Annecy is called the “Venice of the Alps” because of the many canals that traverse the Old City. This makes the city very popular with tourists…so it is very often a favorite subject for photographers! As a resident of Annecy, I have always dreamed of taking photos that are worthy of the city’s beauty, showcasing the canals, the lake, and the picturesque architecture of the Old City. So I needed a tripod that would let me take long poses (daytime and nighttime) so I could smooth out the water’s surface and best capture the twinkling lights. I also like taking mountain photography, so I needed a multi-purpose tripod that was solid, stable, maneuverable, compact, and not (too) heavy. In a word, I wanted it ALL! So I opted for the 190CXPRO4, mounted on the 3D MHXPRO-3W joint which allows for extremely precise setting of the axes.
Photo session in Annecy
I was immediately impressed by the quality of the manufacturing: it is super sturdy! My old aluminum tripod was certainly lightweight, but it was way too unstable and more than anything, it couldn’t hold up long over the course of all my adventures… Well, I couldn’t wait anymore. I had to get a new tripod!
I already knew exactly which places I wanted to photograph, so “all I had left to do” was get out and shoot. Once I got there, the tripod’s legs unfolded quickly in a couple of moves, and once it was locked in place, it wouldn’t move again! The same goes for the case which is attached to the magnesium tray. The feet adhere perfectly to the ground (even the smoothest surfaces). I wasn’t afraid to get right up close to the lakeshore despite the weight of both the case and the lens and the popularity of that spot (with prams, bicycles, scooters, etc.). So I was able to create a series of pictures of Lake Annecy with its surface smoothed out to truly showcase the serene power it inspires. To get this result in bright daylight conditions, I used an ND filter (gray, with neutral density) so I could get a 30 second exposure.
Later, I headed over to the Old City where, with the stony ridges and cobblestone lanes, the ground is a lot more irregular. So I had to adjust the height of each foot, but I was able to do this quickly and easily. In fact, the joint has its own adjustment mechanism (like resistance adjustment, for greater or lesser degrees of “friction”) which is very exact (with 3 linear bubble levels and 1 circular level). With extra help from the camera’s internal grid, I was able to adjust my horizontal and vertical lines to the utmost, which is indispensable for urban photography. It’s more worth your while to spend a little time to perfect your shot than to spend twice, three or four times as long to get there in post-production.
Given how narrow the quays are, you are constrained in trying to find the best viewpoints, and as I work out the composition of my image, sometimes barriers end up in the foreground. Next, it let me play more freely with balance in my images (1/2; 1/3…). To do so, I made use of the column, to get the camera up to a height of 1.8 meters. Since that’s taller than I am, then I had to work in LiveView.
Because it can be adjusted horizontally, it works like an arm, and it also gives you greater freedom as you’re looking for the right viewing angle. I also use it to archive work taken with a high-angle vertical shot.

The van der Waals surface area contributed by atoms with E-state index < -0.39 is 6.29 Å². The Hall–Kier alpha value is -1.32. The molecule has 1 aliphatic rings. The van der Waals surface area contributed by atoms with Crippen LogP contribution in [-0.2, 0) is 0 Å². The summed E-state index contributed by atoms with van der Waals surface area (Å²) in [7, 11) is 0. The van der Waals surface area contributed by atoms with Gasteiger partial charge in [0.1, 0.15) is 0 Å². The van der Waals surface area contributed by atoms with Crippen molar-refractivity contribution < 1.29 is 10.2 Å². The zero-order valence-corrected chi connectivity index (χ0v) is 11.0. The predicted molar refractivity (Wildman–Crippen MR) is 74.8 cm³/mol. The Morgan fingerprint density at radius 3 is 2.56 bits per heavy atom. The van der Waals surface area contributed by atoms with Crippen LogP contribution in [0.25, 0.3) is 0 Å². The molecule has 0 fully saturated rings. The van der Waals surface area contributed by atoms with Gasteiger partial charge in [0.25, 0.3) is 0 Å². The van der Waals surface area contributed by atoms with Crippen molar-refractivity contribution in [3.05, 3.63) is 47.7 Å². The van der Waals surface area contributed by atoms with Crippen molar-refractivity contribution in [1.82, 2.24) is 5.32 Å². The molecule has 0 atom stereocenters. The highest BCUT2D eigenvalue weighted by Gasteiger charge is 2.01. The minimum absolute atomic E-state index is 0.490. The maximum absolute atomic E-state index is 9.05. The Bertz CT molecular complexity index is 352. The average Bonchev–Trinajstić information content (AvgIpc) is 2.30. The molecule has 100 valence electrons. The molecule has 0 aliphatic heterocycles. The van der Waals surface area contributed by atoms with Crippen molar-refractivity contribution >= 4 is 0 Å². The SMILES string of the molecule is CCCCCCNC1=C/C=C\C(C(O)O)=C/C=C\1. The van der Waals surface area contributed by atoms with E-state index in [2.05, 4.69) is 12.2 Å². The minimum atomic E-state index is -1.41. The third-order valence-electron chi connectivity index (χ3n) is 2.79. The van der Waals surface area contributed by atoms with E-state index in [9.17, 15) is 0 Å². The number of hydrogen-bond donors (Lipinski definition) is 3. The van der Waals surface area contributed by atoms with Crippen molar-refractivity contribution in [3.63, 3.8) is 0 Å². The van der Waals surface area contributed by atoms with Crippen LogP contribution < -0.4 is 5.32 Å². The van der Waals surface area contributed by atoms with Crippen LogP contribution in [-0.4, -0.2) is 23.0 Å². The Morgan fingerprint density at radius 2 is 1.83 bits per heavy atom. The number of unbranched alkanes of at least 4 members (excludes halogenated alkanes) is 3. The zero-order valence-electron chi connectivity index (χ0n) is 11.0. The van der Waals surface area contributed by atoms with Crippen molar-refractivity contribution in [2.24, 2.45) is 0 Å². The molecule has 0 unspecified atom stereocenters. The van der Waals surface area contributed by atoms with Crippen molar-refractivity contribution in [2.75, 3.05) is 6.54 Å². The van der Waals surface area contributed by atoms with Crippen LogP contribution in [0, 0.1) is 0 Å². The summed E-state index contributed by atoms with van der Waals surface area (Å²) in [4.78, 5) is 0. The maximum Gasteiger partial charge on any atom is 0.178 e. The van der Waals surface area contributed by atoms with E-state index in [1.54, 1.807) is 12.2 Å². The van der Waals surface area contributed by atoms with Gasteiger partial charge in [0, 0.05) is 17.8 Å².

The 190CXPRO4 tripod on a mountain hike
I mentioned that I was looking for a multi-purpose tripod that I could also take up to the mountains. I don’t take it with me each time, but I do when I go hiking near a lake, near a body of water (rivers, waterfalls…) and when camping out in the wee hours. I chose the 190CXPRO4 tripod for its 4 telescoping sections (more compact) to make it easier to hang it to the side of the bag I take on photo hiking excursions. In fact, folded up, the tripod measures exactly the same as my 55 cm Offroad 30L backpack and it’s only the joint that sticks out a few centimeters.
That was the case for my trip in Maurienne, where its adaptability to all types of terrain, its stability, and its sturdiness allowed me to get some amazing shots, with my feet right in the water. That way I could get the reflex camera as close as possible to the water. I was also able to use a polarized lens to eliminate surface reflections and “bring out” the stones below the surface.
I couldn’t resist the temptation to take some panoramic shots. When you operate the photo series feature with your hand up, you encounter two problems: no matter how hard you try, the horizontal is still often just approximate, and rotation doesn’t pivot at the exact vertical of the case, which can lead to alignment divergence in the foreground of the images you take, and then the processing software can produce some aberrations. The use of the tripod and a 3D joint will resolve these problems. In this case, I also took advantage of the stability of the tripod to pose each image for 30 seconds (with an ND filter) in order to smooth out the surface of the water, which was being stirred up by a light wind.
Even if it’s not the lightest in the Manfrotto line, the choice of carbon fiber construction makes the weight quite manageable. And you have to admit that this is part of the game when you want to take photos in mountainous settings, and I can tell you, you won’t regret it!
Co-editor of the Trace Ta Route photo blog, I’m a lover of Art and the outdoors, especially great, wide open spaces, out of the way places, even deserted or practically empty places. I am particularly sensitive to the Sublime, the aesthetic of emptiness and silence, and I’m influenced by the work of Caspar David Friedrich, Edward Hopper, Luc Tuymans, Hiroshi Sugimoto, Andreas Gursky, Candida Höfer, Bernd and Hilla Becher Andres Serrano, Eric Poitevin, Michelangelo Antonioni, Gus Van Sant…